I met with another woman in sports the other day to talk about some issues she'd been facing lately as a woman working in sports, and something she said really stuck out to me. She was talking about wanting a new job but, of course, with the COVID pandemic, that really wasn't likely for her at this time. She then said -- and this is what stuck with me -- that she's trying to use this time to bloom where she is planted.

I know this is a cliché; I know it might sound cheesy. But this phrase has been stuck with me for the last week or so since we spoke. And I think other people need to hear it.

The unfortunate reality is that this *IS* a weird time in the world, and not just for people in sports, though we all know it's been tough in this industry. Job loss, furloughs, pay cuts, and the loss of security and stability have taken a toll on all of us. Throw in financial concerns, Zoom fatigue, and whatever else we have going on in our personal lives, and WOW can it be hard to stay positive.

I'm not immune to this stuff either. I struggle (!) and try to be as open and honest about that as possible on social media and in conversations with coworkers and colleagues. However, I do think that a little perspective and acknowledgment of this cliché could go a long way.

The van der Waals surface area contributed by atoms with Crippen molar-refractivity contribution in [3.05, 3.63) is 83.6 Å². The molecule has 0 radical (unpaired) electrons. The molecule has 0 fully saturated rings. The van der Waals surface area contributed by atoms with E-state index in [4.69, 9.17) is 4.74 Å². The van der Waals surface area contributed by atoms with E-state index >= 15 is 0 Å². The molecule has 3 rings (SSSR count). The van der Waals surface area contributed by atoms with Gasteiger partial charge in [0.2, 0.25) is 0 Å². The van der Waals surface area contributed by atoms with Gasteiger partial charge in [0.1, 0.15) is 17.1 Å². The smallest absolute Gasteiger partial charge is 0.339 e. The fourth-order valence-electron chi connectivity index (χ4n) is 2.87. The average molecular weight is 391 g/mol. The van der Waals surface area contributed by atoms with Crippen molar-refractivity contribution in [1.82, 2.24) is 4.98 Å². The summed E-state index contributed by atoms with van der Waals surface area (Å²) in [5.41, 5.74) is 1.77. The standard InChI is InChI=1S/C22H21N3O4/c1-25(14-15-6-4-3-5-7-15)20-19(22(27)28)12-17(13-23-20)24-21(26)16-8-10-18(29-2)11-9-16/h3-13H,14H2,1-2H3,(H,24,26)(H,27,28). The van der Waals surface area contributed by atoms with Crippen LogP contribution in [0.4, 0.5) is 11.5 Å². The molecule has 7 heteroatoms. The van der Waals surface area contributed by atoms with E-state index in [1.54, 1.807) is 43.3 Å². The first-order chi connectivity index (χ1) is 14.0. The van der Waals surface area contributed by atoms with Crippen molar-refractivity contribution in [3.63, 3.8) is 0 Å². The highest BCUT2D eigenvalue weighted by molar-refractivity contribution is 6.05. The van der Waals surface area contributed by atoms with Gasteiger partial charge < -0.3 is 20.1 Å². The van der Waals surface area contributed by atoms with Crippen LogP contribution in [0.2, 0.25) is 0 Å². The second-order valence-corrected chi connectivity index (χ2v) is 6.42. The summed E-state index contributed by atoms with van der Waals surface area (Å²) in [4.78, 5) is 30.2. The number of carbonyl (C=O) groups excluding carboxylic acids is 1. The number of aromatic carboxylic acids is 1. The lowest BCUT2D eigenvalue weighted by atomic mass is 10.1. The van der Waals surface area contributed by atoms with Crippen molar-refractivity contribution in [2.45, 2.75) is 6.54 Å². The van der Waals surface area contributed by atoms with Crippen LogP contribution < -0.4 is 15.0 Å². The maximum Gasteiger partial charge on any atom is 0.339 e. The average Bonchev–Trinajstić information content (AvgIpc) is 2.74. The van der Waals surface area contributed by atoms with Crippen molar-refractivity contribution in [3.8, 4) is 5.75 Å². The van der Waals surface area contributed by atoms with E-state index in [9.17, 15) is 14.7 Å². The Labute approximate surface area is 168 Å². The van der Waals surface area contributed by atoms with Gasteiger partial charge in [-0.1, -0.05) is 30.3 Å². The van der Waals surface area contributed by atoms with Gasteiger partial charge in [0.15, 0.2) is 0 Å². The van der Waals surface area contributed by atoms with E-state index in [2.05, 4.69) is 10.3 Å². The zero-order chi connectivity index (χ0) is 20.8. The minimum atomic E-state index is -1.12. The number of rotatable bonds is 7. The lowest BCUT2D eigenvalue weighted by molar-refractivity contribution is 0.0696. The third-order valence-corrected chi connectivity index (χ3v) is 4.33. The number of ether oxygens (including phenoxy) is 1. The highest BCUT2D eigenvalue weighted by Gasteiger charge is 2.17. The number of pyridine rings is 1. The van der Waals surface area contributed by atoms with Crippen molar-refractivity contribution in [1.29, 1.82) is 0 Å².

Bloom where you are planted.

Things suck right now, there's no denying it. I know more than a handful of people that hoped to find a new role this summer, ask for a raise, or angle for a promotion in their yearly evaluation. Instead, they've been victims of COVID in ways that I'm not sure any of us saw coming.

If you're still employed but deeply (or even only mildly) unhappy, my advice is to tweak your attitude. We're living in unprecedented times but there is ALWAYS opportunity for growth, whether it be personal or professional. Understaffed? Maybe this is an opportunity to take on new responsibilities or learn a new skill. Bad boss? Take notes, my friend. Even a bad boss can teach you something. Overwhelmed? It's time for an open dialogue with your supervisor about how you're feeling, and then how you can prioritize and streamline your responsibilities.